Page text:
The failure of other FBI agents and “those in senior positions” to object to the shameful politicization of the bureau finds its root in the Russia collusion hoax, with agents ignoring the misconduct by the bureau’s leaders, such as Director James Comey, FBI Deputy Director Andrew McCabe, FBI Deputy Assistant Director Peter Strzok, and FBI Special Counsel Lisa Page. FBI Special Agent William Barnett, in a detailed interview with former U.S. Attorney Jeff Jensen, revealed both the breadth of the bureau’s partisan impropriety and the reticence of apolitical agents to challenge their bosses.
Barnett, who served as the FBI’s case agent in the investigation of former White House National Security Adviser Michael Flynn, spoke with then-U.S. Attorney Jensen after then-Attorney General William Barr tasked Jensen with reviewing the Flynn case. As The Federalist previously reported, Barnett “told Department of Justice (DOJ) investigators that the handling of the probes troubled him so much that he threatened to quit working on it in one case, and threatened to go to the Inspector General in another.”
A summary of Barnett’s interview noted that he believed “there was never any basis for the bizarre ‘collusion’ theory the agency and the special counsel relentlessly pursued, to the point that agents made jokes about how they could take any piece of information and claim it was evidence of collusion.” Barnett also believed the Special Counsel Office “pursued Flynn simply as a means to ‘get Trump’ and viewed FBI investigators as a ‘speed bump’ slowing down the work of the attorneys leading the inquisition.”
Jensen’s comprehensive summary of his interview with Barnett revealed many more extensive problems dating from 2016 and through Special Counsel Robert Mueller’s investigation. But it wasn’t until September 2020 when Barr initiated a review of the Flynn case by a U.S. attorney outside of D.C. that Barnett’s firsthand experience became known to those willing to address the corruption.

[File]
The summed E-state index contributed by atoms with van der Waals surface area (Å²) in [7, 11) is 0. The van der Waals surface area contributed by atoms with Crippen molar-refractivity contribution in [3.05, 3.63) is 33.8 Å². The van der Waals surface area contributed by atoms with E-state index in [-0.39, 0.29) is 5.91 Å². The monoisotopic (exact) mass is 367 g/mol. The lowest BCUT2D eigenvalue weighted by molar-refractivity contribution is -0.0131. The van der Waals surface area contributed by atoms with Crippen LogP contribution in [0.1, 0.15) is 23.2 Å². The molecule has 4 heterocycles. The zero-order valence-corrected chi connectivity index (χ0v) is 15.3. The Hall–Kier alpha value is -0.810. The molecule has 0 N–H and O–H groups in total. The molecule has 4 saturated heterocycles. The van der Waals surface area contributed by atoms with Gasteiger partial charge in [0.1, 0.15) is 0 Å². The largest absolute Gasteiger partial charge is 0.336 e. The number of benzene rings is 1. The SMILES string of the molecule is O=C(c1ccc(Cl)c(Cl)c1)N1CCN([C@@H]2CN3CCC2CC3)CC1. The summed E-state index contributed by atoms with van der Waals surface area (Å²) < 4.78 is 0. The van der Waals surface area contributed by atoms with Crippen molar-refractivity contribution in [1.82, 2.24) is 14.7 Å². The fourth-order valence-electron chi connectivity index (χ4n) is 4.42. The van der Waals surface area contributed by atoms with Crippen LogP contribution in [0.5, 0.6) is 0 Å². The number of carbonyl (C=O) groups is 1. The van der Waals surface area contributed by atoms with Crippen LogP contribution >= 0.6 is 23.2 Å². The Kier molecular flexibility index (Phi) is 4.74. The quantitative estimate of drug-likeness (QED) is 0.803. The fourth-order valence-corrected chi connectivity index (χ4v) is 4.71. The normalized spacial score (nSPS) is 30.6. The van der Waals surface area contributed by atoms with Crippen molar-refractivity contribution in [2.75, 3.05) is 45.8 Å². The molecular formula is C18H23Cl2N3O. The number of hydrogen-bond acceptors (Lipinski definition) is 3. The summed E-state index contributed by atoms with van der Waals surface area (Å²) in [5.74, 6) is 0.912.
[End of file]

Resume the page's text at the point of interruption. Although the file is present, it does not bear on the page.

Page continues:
The now-former attorney general did just that when he moved to dismiss the criminal case against Flynn, concluding the FBI’s questioning of Flynn that served as the basis for the criminal charge “was untethered to, and unjustified by, the FBI’s counterintelligence investigation.” The federal judge presiding over the Flynn case refused to dismiss the case, though, and with the legal wrangling continuing past the 2020 election, prompted outgoing President Donald Trump to pardon Flynn.
Beyond the numerous FBI improprieties that occurred during the Crossfire Hurricane and Mueller investigations — including high-level leaks by agents — the interview of Barnett revealed a follow-the-marching-orders mentality that cannot continue if agents want to restore integrity to the bureau.
“While Barnett questioned the investigative theory, he did not think at the time the investigation was illegal, particularly due to the oversight by attorneys (i.e., CLINESMITH) and the direction being given by top FBI officials,” the summary of Barnett’s interview stated, with Barnett noting he “was willing to follow instructions being given by the Deputy Director as long as it was not a violation of law.”
Turn the Tide
The last two months seem to suggest a potential change in attitude, with FBI whistleblowers willing to work with outsiders committed to reform.
In addition to whistleblowers exposing the alleged misconduct related to the Biden family, they have also alerted Grassley to the FBI’s politicizing of election crimes and campaign finance investigations. And with whistleblowers also alerting Ohio Republican Rep. Jim Jordan that “FBI leaders are instructing agents to reclassify cases to bolster the Biden administration’s narrative that ‘domestic violent extremism’ is a major threat,” there is hope that the dedicated men and women of the bureau want to restore integrity to the agency.
It may be difficult for FBI agents, trained to trust the hierarchy, to reboot their reticence, but recent events establish that the FBI leadership cannot right itself. What the FBI needs, then, to rehabilitate itself is a cavalcade of whistleblowers exposing the rot within the bureau. Every agent at every level must join the few brave whistleblowers who have come forward.
If, knowing what they do now about DOJ and FBI leadership’s inability to clean the political mess, agents remain mum, they will be complicit in the scandal, and Americans will no longer distinguish between the hardworking men and women of the FBI and the supposedly few bad apples — we will view the entire bureau as bad.
Margot Cleveland is The Federalist’s senior legal correspondent. She is also a contributor to National Review Online, the Washington Examiner, Aleteia, and Townhall.com, and has been published in the Wall Street Journal and USA Today.
Cleveland is a lawyer and a graduate of the Notre Dame Law School, where she earned the Hoynes Prize—the law school’s highest honor. She later served for nearly 25 years as a permanent law clerk for a federal appellate judge on the Seventh Circuit Court of Appeals. Cleveland is a former full-time university faculty member and now teaches as an adjunct from time to time.
As a stay-at-home homeschooling mom of a young son with cystic fibrosis, Cleveland frequently writes on cultural issues related to parenting and special-needs children. Cleveland is on Twitter at @ProfMJCleveland. The views expressed here are those of Cleveland in her private capacity.